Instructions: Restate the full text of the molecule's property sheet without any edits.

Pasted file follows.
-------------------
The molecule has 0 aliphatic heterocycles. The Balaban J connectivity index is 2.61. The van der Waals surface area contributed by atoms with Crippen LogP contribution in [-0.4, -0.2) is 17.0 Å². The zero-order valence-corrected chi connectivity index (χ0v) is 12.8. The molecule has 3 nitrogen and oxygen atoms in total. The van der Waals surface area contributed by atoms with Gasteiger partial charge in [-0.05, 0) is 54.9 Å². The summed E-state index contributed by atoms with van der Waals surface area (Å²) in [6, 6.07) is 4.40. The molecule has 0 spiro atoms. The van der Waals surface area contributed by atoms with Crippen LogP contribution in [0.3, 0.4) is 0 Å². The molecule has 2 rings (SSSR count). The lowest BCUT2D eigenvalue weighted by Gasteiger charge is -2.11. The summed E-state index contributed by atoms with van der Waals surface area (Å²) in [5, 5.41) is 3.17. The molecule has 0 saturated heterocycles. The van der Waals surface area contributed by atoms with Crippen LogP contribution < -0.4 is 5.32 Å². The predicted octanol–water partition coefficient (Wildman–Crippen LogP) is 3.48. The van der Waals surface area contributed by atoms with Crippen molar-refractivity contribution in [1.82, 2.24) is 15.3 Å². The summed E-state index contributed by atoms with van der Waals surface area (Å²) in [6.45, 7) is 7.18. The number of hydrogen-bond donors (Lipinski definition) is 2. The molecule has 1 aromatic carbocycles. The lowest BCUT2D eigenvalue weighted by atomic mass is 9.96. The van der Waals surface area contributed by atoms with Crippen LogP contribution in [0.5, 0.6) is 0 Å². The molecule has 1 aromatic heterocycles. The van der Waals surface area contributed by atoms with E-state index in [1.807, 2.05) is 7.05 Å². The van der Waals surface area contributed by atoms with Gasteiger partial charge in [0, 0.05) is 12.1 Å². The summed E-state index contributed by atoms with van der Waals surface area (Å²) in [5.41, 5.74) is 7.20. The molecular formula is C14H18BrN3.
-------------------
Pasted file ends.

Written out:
The molecule has 0 aliphatic heterocycles. The Balaban J connectivity index is 2.61. The van der Waals surface area contributed by atoms with Crippen LogP contribution in [-0.4, -0.2) is 17.0 Å². The zero-order valence-corrected chi connectivity index (χ0v) is 12.8. The molecule has 3 nitrogen and oxygen atoms in total. The van der Waals surface area contributed by atoms with Gasteiger partial charge in [-0.05, 0) is 54.9 Å². The summed E-state index contributed by atoms with van der Waals surface area (Å²) in [6, 6.07) is 4.40. The molecule has 0 spiro atoms. The van der Waals surface area contributed by atoms with Crippen LogP contribution in [0.3, 0.4) is 0 Å². The molecule has 2 rings (SSSR count). The lowest BCUT2D eigenvalue weighted by Gasteiger charge is -2.11. The summed E-state index contributed by atoms with van der Waals surface area (Å²) in [5, 5.41) is 3.17. The molecule has 0 saturated heterocycles. The van der Waals surface area contributed by atoms with Crippen LogP contribution < -0.4 is 5.32 Å². The predicted octanol–water partition coefficient (Wildman–Crippen LogP) is 3.48. The van der Waals surface area contributed by atoms with Crippen molar-refractivity contribution in [1.82, 2.24) is 15.3 Å². The summed E-state index contributed by atoms with van der Waals surface area (Å²) in [6.45, 7) is 7.18. The number of hydrogen-bond donors (Lipinski definition) is 2. The molecule has 1 aromatic carbocycles. The lowest BCUT2D eigenvalue weighted by atomic mass is 9.96. The van der Waals surface area contributed by atoms with Crippen LogP contribution in [0.5, 0.6) is 0 Å². The molecule has 1 aromatic heterocycles. The van der Waals surface area contributed by atoms with E-state index in [1.807, 2.05) is 7.05 Å². The van der Waals surface area contributed by atoms with Gasteiger partial charge in [0, 0.05) is 12.1 Å². The summed E-state index contributed by atoms with van der Waals surface area (Å²) in [5.41, 5.74) is 7.20. The molecular formula is C14H18BrN3.